• 1 small apple
  • 1 large banana
  • 1 cup of melon
  • 1 cup of grapes
  • 1 medium grapefruit
  • 1 large orange, peach, or pear
  • 1 cup of berries
  • 8 oz. of 100% fruit juice

Milk, Yogurt, and Cheese

This food group is the most dependable source of calcium in your diet.  Adequate intake of calcium during adolescence and early adulthood increases the likelihood of optimal bone density for both men and women, offering protection against osteoporosis and bone fractures.  We recommend that you take a calcium supplement (with added vitamin D to help you absorb the calcium), and then get the recommended 3 servings a day of calcium-rich foods.  Calcium supplements are available at the Health Services pharmacy.

If you have an intolerance to regular milk, you can use low-lactose or non-lactose milk products, or a calcium-fortified soy product (be sure it has added vitamin D).  People with lactose intolerance may be able to handle small amounts of dairy foods, and may do particularly well with yogurt, since the lactose in it has already been partially broken down.  Taking lactase-containing tablets (such as Lactaid) just before a meal or snack with dairy products, may allow you to enjoy a slice of pizza or an ice cream cone without feeling sick afterwards.  Examples of a 1 cup serving include:

  • 1 cup of milk or yogurt (or soy substitute)
  • 1 1/2 to 2 oz. of cheese
  • 1/3 cup of shredded cheese
  • 2 slices of American cheese
  • 2 cups of cottage cheese
  • 1 cup of pudding
  • 1 cup of frozen yogurt
  • 1 1/2 cups of ice cream

Meat and Beans

These food groups are rich in protein, and can also be rich sources of iron and other minerals.

Adult women are encouraged to have 5 1/2 “ounce equivalents,” and men are encouraged to have 6 1/2.  Examples of ounce equivalents for these groups include:

  • 1 oz. of cooked beef, poultry, pork, or fish.  (A 3 oz. portion would be about the size of a deck of cards, or a small can of tuna)
  • 1 typical sandwich-slice of beef, turkey, ham, etc.
  • 1 egg
  • 1/4 cup of cooked beans or lentils
  • 1/4 cup of tofu
  • 1 oz. of tempeh
  • 2 Tablespoons of hummus
  • 1/2 oz. of nuts: 12 almonds, 7 walnut halves
  • 1/2 oz. of seeds
  • 1 Tablespoon of peanut butter

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Although the Pyramid’s visual depiction of this food group suggests that consumers focus on limiting types and amounts, it is absolutely necessary to eat some fat in order to maintain energy and health.  In addition to providing the longest-lasting source of dietary energy, fats are involved in transport of vitamins, the composition of hormones, and wrapping the brain and nerves.  There are essential fatty acids that we can’t get anyplace but from our diets.  For heart health, we suggest that the majority of fat choices come from the monounsaturated fats such as canola oil, olive oil, olives, nuts and seeds, peanut butter, and fats made with olive and canola oils (soft margarines, mayonnaise). Other fats, however, like butter, animal fat, and the tropical oils found in many commercial baked goods (palm, palm kernel, and coconut oil) can also be part of a healthy diet when used less frequently and in small amounts.  The Pyramid recommends that adult women consume (a minimum of) 6 teaspoons of oil.  Men are recommended to consume 7.  Examples of a teaspoon serving of oil include:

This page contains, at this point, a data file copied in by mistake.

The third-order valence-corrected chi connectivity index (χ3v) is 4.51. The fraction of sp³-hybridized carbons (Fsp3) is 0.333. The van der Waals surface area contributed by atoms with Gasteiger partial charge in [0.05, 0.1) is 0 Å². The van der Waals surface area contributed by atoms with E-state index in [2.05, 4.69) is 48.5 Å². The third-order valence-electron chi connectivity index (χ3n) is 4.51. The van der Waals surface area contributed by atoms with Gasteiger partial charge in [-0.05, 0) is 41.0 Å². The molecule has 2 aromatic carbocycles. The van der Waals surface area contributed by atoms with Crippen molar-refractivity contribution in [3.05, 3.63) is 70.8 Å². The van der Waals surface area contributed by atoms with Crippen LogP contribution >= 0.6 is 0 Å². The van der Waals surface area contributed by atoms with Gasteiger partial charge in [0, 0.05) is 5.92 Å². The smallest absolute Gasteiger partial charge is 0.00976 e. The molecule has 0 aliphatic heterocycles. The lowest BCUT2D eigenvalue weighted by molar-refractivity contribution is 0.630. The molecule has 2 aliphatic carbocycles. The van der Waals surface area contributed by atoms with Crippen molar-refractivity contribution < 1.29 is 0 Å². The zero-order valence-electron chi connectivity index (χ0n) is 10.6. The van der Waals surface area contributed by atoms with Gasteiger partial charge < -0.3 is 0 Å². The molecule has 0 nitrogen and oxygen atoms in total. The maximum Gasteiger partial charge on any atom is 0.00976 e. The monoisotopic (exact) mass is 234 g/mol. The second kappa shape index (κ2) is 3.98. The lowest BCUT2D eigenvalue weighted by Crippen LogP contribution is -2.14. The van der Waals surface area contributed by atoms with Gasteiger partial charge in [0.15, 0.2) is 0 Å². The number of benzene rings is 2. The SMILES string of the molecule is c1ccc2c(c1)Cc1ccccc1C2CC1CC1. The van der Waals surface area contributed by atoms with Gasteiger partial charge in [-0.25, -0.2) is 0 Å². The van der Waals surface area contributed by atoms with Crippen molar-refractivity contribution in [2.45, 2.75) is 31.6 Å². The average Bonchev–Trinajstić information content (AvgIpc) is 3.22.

• 1 teaspoon of oil
  • 1 teaspoon of a soft margarine
  • 1 teaspoon of mayonnaise
  • 1 Tablespoon of salad dressing
  • 4 large olives
  • ~ 1/4 of an avocado
  • 1/2 Tablespoon of peanut butter
  • 1 oz. of nuts or seeds = 3 teaspoons of oil

Sweets and Added Sugars

Sweets and added sugars have been removed from the Pyramid and put in the category referred to as “discretionary calories.”  Although it is true that sweets provide lots of simple carbohydrate with few vitamins or minerals, these foods offer pleasure—an important aspect of healthy eating—as well as an additional source of calories and carbohydrate, which may be helpful to people (like athletes) who have higher energy needs. 

Links you can use

Food and Nutrition Information Center  
This center is part of the USDA and provides links to diverse food pyramids. Some of these eating styles include: Latin American, Asian, Arabic, Russian, and Native American. There is also a version of the Mediterranean Diet Pyramid, for those looking for a low fat version. Vegetarians will find several Pyramids to suit their needs.

Food Guide Pyramid

The American Dietetic Association 
Daily Tips and Feature Topics often have articles of interest. By sending an email, you can ask questions directly of registered dietitians in your area. Nutrition Network is a national referral service for registered dietitians in their areas nutrition. Award-winning web site.

The Nutrition section of WebMD includes a food and nutrition newsletter, a diet and fitness organizer and healthy recipes.

Vegetarian Resource Group  
This reliable source on vegetarian diets was given the top rating by the Tufts University Nutrition Navigator, a nutrition web site rating guide. Recipes, games and information on nutrients such as protein, calcium and iron included.

The Nutritional Analysis Tool  
Sponsored by the University of Illinois, NAT can analyze the nutrients in your diet. Site includes an energy calculator and educational resources.